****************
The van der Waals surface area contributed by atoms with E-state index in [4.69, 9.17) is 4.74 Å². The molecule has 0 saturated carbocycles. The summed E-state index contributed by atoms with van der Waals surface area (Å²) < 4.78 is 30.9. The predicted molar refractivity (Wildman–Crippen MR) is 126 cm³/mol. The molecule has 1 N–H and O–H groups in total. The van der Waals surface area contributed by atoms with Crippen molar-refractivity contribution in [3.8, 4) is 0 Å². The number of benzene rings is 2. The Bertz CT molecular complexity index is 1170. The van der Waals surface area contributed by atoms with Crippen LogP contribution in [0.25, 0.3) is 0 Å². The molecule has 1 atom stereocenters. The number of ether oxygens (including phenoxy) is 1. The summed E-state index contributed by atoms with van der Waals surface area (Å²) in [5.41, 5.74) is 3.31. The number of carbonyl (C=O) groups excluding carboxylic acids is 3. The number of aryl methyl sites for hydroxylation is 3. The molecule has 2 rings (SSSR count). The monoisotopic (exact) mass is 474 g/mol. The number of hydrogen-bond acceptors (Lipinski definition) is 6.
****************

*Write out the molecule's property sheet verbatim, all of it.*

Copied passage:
The van der Waals surface area contributed by atoms with E-state index in [4.69, 9.17) is 4.74 Å². The molecule has 0 saturated carbocycles. The summed E-state index contributed by atoms with van der Waals surface area (Å²) < 4.78 is 30.9. The predicted molar refractivity (Wildman–Crippen MR) is 126 cm³/mol. The molecule has 1 N–H and O–H groups in total. The van der Waals surface area contributed by atoms with Crippen molar-refractivity contribution in [3.8, 4) is 0 Å². The number of benzene rings is 2. The Bertz CT molecular complexity index is 1170. The van der Waals surface area contributed by atoms with Crippen LogP contribution in [0.25, 0.3) is 0 Å². The molecule has 1 atom stereocenters. The number of ether oxygens (including phenoxy) is 1. The summed E-state index contributed by atoms with van der Waals surface area (Å²) in [5.41, 5.74) is 3.31. The number of carbonyl (C=O) groups excluding carboxylic acids is 3. The number of aryl methyl sites for hydroxylation is 3. The molecule has 2 rings (SSSR count). The monoisotopic (exact) mass is 474 g/mol. The number of hydrogen-bond acceptors (Lipinski definition) is 6.